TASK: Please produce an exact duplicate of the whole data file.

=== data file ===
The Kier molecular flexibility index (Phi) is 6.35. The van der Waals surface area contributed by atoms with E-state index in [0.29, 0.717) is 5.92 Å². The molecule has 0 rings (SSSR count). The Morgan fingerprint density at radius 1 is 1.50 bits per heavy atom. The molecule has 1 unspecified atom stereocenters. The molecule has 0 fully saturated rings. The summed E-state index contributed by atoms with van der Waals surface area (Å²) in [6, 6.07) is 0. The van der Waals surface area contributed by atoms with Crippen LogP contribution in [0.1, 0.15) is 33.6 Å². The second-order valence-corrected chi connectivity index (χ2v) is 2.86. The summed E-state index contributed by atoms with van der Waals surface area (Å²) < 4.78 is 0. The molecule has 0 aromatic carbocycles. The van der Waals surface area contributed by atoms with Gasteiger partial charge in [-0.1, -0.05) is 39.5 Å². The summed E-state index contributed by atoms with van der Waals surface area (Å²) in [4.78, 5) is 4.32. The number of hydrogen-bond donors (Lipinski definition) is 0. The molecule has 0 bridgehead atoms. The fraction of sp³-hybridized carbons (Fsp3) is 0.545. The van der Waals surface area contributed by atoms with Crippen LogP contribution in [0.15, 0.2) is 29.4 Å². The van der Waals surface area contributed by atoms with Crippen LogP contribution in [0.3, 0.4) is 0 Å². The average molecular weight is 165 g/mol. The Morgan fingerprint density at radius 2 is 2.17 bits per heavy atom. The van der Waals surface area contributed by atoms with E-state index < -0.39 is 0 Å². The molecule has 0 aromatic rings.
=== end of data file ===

The Kier molecular flexibility index (Phi) is 6.35. The van der Waals surface area contributed by atoms with E-state index in [0.29, 0.717) is 5.92 Å². The molecule has 0 rings (SSSR count). The Morgan fingerprint density at radius 1 is 1.50 bits per heavy atom. The molecule has 1 unspecified atom stereocenters. The molecule has 0 fully saturated rings. The summed E-state index contributed by atoms with van der Waals surface area (Å²) in [6, 6.07) is 0. The van der Waals surface area contributed by atoms with Crippen LogP contribution in [0.1, 0.15) is 33.6 Å². The second-order valence-corrected chi connectivity index (χ2v) is 2.86. The summed E-state index contributed by atoms with van der Waals surface area (Å²) < 4.78 is 0. The molecule has 0 aromatic carbocycles. The van der Waals surface area contributed by atoms with Gasteiger partial charge in [-0.1, -0.05) is 39.5 Å². The summed E-state index contributed by atoms with van der Waals surface area (Å²) in [4.78, 5) is 4.32. The number of hydrogen-bond donors (Lipinski definition) is 0. The molecule has 0 bridgehead atoms. The fraction of sp³-hybridized carbons (Fsp3) is 0.545. The van der Waals surface area contributed by atoms with Crippen LogP contribution in [0.15, 0.2) is 29.4 Å². The van der Waals surface area contributed by atoms with Crippen LogP contribution in [0.3, 0.4) is 0 Å². The average molecular weight is 165 g/mol. The Morgan fingerprint density at radius 2 is 2.17 bits per heavy atom. The van der Waals surface area contributed by atoms with E-state index < -0.39 is 0 Å². The molecule has 0 aromatic rings.